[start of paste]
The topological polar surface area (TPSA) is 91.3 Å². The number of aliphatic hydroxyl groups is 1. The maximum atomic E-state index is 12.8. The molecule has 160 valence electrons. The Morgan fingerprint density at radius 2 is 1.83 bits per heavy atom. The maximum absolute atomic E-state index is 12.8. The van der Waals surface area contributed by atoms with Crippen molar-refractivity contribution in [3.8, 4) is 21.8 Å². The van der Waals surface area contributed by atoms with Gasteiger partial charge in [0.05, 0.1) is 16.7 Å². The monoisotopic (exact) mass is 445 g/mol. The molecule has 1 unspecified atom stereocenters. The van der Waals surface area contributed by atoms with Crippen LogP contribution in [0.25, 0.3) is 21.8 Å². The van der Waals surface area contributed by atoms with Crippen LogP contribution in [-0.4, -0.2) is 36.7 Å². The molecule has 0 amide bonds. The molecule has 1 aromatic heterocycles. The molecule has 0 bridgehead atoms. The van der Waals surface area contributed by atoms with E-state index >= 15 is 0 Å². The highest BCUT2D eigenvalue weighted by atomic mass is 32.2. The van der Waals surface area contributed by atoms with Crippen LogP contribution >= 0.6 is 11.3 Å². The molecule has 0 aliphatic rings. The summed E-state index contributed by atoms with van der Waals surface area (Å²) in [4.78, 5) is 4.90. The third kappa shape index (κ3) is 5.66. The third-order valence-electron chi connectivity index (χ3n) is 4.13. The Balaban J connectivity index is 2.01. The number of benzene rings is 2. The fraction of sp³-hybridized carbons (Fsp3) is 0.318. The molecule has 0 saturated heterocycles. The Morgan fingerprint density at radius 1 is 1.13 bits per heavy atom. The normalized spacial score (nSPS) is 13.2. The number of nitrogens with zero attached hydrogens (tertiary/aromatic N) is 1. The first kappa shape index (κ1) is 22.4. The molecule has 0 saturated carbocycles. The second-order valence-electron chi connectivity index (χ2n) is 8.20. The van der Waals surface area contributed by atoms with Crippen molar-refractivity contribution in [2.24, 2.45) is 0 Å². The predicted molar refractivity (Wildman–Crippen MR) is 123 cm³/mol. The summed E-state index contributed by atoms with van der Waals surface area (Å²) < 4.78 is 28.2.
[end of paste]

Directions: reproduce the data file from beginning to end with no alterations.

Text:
The topological polar surface area (TPSA) is 91.3 Å². The number of aliphatic hydroxyl groups is 1. The maximum atomic E-state index is 12.8. The molecule has 160 valence electrons. The Morgan fingerprint density at radius 2 is 1.83 bits per heavy atom. The maximum absolute atomic E-state index is 12.8. The van der Waals surface area contributed by atoms with Crippen molar-refractivity contribution in [3.8, 4) is 21.8 Å². The van der Waals surface area contributed by atoms with Gasteiger partial charge in [0.05, 0.1) is 16.7 Å². The monoisotopic (exact) mass is 445 g/mol. The molecule has 1 unspecified atom stereocenters. The van der Waals surface area contributed by atoms with Crippen LogP contribution in [0.25, 0.3) is 21.8 Å². The van der Waals surface area contributed by atoms with Crippen LogP contribution in [-0.4, -0.2) is 36.7 Å². The molecule has 0 amide bonds. The molecule has 1 aromatic heterocycles. The molecule has 0 bridgehead atoms. The van der Waals surface area contributed by atoms with E-state index >= 15 is 0 Å². The highest BCUT2D eigenvalue weighted by atomic mass is 32.2. The van der Waals surface area contributed by atoms with Crippen LogP contribution >= 0.6 is 11.3 Å². The molecule has 0 aliphatic rings. The summed E-state index contributed by atoms with van der Waals surface area (Å²) in [4.78, 5) is 4.90. The third kappa shape index (κ3) is 5.66. The third-order valence-electron chi connectivity index (χ3n) is 4.13. The Balaban J connectivity index is 2.01. The number of benzene rings is 2. The fraction of sp³-hybridized carbons (Fsp3) is 0.318. The molecule has 0 saturated heterocycles. The Morgan fingerprint density at radius 1 is 1.13 bits per heavy atom. The normalized spacial score (nSPS) is 13.2. The number of nitrogens with zero attached hydrogens (tertiary/aromatic N) is 1. The first kappa shape index (κ1) is 22.4. The molecule has 0 saturated carbocycles. The second-order valence-electron chi connectivity index (χ2n) is 8.20. The van der Waals surface area contributed by atoms with Crippen molar-refractivity contribution in [2.24, 2.45) is 0 Å². The predicted molar refractivity (Wildman–Crippen MR) is 123 cm³/mol. The summed E-state index contributed by atoms with van der Waals surface area (Å²) < 4.78 is 28.2.